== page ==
LOW-COST AIRLINES

Ryanair crew announce July strikes in Spain, Portugal, Italy and Belgium

Unions are calling on the Irish low-cost airline to respect the labor rights of its staff in each country it flies to, rather than applying Irish law

Ryanair is in conflict with pilots and cabin crew over pay and conditions.
Ryanair is in conflict with pilots and cabin crew over pay and conditions.REUTERS

Unions representing cabin crew for Irish airline Ryanair announced on Thursday that they are calling strikes for July 25 and 26 in Spain, Portugal, Italy and Belgium. The workers are calling on the low-cost carrier to respect labor rights in each country in which it operates, and to recognize the representatives chosen by each organization to negotiate a collective agreement. In effect, the unions are calling on Ryanair to stop applying Irish labor law to all its employees, and adapt its working conditions to the legal framework of each of its destination countries.

The stoppages announced today are in addition to the 24-hour strike that has already been called by a group of the airline’s Irish pilots for July 12. What’s more, in May of this year cabin crew unions representing Ryanair staff threatened a major series of strikes over the summer.

The stoppages announced today are in addition to the 24-hour strike that has already been called by a group of the airline’s Irish pilots for July 12

Union representatives stated in May that, despite the fact that the majority of the airline’s cabin crew is hired through temping agencies, the company is trying to leave these workers out of any negotiations on working conditions, “which constitutes clear discrimination toward workers who are doing the same job in the same planes and on the same flights as those hired by the actual company, but with worse conditions,” said Ernesto Iglesias, from the USO Sector Aéreo union, at the time. Under Spanish law, all workers hired via a temping agency must have the same working conditions as those hired directly by a company.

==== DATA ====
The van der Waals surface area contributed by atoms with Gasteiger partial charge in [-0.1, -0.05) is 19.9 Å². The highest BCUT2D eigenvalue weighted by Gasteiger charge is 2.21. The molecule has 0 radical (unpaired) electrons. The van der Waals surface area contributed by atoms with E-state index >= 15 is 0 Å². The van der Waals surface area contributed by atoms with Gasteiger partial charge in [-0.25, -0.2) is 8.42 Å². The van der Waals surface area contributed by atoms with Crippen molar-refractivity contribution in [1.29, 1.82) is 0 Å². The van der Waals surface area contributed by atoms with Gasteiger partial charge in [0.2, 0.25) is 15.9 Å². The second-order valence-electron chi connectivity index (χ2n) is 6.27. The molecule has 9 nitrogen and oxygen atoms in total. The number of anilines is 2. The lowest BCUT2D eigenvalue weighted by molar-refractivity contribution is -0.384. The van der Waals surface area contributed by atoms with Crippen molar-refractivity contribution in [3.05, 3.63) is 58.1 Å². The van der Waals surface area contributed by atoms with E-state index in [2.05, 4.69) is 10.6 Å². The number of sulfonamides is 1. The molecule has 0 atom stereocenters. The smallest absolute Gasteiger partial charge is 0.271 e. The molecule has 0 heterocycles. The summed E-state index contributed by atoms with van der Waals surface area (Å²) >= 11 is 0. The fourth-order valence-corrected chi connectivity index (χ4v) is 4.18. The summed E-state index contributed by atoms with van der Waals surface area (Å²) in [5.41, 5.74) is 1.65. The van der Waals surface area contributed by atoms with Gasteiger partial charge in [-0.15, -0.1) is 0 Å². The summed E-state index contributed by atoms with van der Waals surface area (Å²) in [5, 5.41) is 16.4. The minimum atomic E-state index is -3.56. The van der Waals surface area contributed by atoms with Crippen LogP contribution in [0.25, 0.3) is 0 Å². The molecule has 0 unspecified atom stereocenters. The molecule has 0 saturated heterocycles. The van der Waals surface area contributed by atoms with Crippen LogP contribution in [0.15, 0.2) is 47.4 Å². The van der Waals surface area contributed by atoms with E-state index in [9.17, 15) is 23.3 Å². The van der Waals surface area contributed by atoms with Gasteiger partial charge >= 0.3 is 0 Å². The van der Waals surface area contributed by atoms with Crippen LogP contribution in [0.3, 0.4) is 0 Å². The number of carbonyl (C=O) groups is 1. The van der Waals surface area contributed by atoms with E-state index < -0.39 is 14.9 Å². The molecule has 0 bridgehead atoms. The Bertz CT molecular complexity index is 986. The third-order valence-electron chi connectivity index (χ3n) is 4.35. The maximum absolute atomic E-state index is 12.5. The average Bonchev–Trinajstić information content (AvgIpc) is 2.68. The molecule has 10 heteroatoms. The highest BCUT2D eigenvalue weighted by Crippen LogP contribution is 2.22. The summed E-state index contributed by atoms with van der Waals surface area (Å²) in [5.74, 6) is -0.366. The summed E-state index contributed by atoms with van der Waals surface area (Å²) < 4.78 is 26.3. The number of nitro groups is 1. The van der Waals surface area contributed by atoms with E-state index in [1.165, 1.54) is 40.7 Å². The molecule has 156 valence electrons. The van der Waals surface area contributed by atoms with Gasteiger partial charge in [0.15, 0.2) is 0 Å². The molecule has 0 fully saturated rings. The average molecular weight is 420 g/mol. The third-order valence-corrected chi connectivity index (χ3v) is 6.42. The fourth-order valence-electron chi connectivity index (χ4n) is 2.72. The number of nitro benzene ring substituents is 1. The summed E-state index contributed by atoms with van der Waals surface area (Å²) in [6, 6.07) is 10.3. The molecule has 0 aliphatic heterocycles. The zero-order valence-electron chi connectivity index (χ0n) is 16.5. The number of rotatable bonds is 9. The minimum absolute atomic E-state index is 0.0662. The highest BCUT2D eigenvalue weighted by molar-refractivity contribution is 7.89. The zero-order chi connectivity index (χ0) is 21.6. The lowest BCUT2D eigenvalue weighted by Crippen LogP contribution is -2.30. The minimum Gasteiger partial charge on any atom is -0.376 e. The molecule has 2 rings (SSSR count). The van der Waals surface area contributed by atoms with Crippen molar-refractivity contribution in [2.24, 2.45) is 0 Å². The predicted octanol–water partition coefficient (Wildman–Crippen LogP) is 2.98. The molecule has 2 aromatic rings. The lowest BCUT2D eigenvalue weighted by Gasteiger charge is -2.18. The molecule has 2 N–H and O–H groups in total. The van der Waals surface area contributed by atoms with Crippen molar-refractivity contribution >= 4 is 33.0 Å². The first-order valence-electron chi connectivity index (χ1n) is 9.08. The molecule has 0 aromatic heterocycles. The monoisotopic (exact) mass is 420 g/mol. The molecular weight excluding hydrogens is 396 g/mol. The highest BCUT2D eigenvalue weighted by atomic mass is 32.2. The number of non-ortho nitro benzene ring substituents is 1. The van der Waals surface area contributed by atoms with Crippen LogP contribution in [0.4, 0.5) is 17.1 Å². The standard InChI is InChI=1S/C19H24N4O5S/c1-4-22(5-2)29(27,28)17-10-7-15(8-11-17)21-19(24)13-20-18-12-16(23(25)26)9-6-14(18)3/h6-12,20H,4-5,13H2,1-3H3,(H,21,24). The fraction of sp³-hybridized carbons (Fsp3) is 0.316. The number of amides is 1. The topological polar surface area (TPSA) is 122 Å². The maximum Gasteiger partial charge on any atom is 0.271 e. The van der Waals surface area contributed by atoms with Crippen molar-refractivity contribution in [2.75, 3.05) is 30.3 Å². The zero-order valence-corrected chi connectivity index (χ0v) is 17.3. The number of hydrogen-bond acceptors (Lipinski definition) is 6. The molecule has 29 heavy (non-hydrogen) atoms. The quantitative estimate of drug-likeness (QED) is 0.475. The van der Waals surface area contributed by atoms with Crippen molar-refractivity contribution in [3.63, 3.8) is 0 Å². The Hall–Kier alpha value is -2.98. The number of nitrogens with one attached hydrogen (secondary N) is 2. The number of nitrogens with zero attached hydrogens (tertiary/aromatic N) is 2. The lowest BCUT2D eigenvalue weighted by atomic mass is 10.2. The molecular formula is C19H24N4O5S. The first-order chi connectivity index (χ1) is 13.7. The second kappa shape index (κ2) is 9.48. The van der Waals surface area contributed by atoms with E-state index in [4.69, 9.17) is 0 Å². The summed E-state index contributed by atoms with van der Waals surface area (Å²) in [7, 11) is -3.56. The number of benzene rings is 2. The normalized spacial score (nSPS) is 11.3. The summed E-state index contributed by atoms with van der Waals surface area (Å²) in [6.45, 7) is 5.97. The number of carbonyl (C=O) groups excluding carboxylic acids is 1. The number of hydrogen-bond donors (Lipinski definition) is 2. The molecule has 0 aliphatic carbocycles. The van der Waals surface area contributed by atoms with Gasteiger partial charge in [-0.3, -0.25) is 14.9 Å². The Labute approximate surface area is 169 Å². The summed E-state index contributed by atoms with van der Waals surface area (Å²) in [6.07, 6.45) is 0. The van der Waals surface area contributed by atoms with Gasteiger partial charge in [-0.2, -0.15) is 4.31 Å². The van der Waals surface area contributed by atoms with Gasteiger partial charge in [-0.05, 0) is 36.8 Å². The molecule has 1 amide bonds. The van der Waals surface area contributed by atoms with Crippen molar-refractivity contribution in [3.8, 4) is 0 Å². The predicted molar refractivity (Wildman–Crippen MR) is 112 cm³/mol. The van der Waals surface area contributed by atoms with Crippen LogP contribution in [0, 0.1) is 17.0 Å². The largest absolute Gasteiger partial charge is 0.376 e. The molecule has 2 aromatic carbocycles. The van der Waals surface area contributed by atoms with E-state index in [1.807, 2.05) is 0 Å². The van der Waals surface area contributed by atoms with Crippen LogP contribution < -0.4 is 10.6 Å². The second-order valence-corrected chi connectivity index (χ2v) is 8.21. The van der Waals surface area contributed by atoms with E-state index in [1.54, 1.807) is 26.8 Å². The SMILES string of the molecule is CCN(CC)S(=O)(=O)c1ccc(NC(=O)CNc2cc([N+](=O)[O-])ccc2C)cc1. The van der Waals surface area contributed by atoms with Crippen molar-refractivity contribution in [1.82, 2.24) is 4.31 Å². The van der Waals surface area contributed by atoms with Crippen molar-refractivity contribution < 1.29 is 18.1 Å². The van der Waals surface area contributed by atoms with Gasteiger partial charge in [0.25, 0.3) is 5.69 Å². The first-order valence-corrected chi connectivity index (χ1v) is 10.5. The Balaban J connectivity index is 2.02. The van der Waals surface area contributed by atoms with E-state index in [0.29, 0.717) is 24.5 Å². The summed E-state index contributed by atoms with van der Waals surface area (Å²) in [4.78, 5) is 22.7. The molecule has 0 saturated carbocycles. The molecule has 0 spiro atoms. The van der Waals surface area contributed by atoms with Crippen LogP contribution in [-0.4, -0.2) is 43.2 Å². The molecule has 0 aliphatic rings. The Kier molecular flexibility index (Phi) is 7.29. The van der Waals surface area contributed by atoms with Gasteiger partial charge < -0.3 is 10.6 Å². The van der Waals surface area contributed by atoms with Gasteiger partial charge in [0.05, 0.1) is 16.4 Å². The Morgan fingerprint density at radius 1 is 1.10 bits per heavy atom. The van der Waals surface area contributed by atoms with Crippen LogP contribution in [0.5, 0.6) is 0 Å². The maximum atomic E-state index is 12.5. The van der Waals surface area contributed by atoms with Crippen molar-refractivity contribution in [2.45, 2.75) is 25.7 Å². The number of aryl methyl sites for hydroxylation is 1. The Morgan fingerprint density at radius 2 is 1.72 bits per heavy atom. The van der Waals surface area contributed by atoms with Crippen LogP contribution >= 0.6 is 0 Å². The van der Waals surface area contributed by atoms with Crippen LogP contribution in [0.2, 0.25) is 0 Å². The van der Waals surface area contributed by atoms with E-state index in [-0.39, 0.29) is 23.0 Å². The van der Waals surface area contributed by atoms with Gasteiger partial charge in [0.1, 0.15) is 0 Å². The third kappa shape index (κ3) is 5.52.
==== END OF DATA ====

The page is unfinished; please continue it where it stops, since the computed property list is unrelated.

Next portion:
Union representatives have for some time now denounced the fact that negotiations with cabin crew are at an impasse, despite the company’s claims when it announced its most recent annual results that there has been considerable progress. The SITCPLA union, which represents the majority of the cabin crew in question, has also complained about the fact that Ryanair sends interlocutors to negotiations who admit that the union demands are legitimate, but then do not recognize any of these demands later in writing. As such, union sources stated in May, “these negotiations are absurd.”

Ryanair is currently in conflict with more of its staff. The Spanish pilots union SEPLA continues to be at war with the airline, and is threatening to take it to court. Ground staff, meanwhile, who are subcontracted via the handling company LESMA, are calling for better conditions for 4,000 employees, with a salary increase of 3% and a collective agreement.

English version by Simon Hunter.

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